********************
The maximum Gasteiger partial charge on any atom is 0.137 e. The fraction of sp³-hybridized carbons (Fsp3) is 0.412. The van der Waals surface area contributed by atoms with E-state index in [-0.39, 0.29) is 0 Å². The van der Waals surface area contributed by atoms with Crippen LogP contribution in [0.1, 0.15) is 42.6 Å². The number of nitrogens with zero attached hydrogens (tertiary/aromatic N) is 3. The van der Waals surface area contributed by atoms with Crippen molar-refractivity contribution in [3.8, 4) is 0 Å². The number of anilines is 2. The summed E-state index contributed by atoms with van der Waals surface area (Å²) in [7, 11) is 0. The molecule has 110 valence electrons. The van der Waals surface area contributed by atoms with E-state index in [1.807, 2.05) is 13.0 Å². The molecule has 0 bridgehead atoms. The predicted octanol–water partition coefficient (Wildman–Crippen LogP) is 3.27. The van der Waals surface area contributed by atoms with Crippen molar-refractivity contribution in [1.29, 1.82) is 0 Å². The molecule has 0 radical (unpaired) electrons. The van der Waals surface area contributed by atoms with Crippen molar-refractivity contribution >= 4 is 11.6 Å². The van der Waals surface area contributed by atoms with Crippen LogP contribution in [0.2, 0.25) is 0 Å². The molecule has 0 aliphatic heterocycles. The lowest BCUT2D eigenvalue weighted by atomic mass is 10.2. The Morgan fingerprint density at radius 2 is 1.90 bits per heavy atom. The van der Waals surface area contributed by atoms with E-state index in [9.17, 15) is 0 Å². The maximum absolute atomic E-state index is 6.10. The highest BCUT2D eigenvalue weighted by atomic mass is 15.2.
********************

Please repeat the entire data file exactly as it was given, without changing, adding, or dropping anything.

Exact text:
The maximum Gasteiger partial charge on any atom is 0.137 e. The fraction of sp³-hybridized carbons (Fsp3) is 0.412. The van der Waals surface area contributed by atoms with E-state index in [-0.39, 0.29) is 0 Å². The van der Waals surface area contributed by atoms with Crippen LogP contribution in [0.1, 0.15) is 42.6 Å². The number of nitrogens with zero attached hydrogens (tertiary/aromatic N) is 3. The van der Waals surface area contributed by atoms with Crippen molar-refractivity contribution in [3.8, 4) is 0 Å². The number of anilines is 2. The summed E-state index contributed by atoms with van der Waals surface area (Å²) in [7, 11) is 0. The molecule has 110 valence electrons. The van der Waals surface area contributed by atoms with E-state index in [1.807, 2.05) is 13.0 Å². The molecule has 0 bridgehead atoms. The predicted octanol–water partition coefficient (Wildman–Crippen LogP) is 3.27. The van der Waals surface area contributed by atoms with Crippen molar-refractivity contribution in [1.29, 1.82) is 0 Å². The molecule has 0 radical (unpaired) electrons. The van der Waals surface area contributed by atoms with Crippen molar-refractivity contribution >= 4 is 11.6 Å². The van der Waals surface area contributed by atoms with Crippen LogP contribution in [0.2, 0.25) is 0 Å². The molecule has 0 aliphatic heterocycles. The lowest BCUT2D eigenvalue weighted by atomic mass is 10.2. The Morgan fingerprint density at radius 2 is 1.90 bits per heavy atom. The van der Waals surface area contributed by atoms with E-state index in [9.17, 15) is 0 Å². The maximum absolute atomic E-state index is 6.10. The highest BCUT2D eigenvalue weighted by atomic mass is 15.2.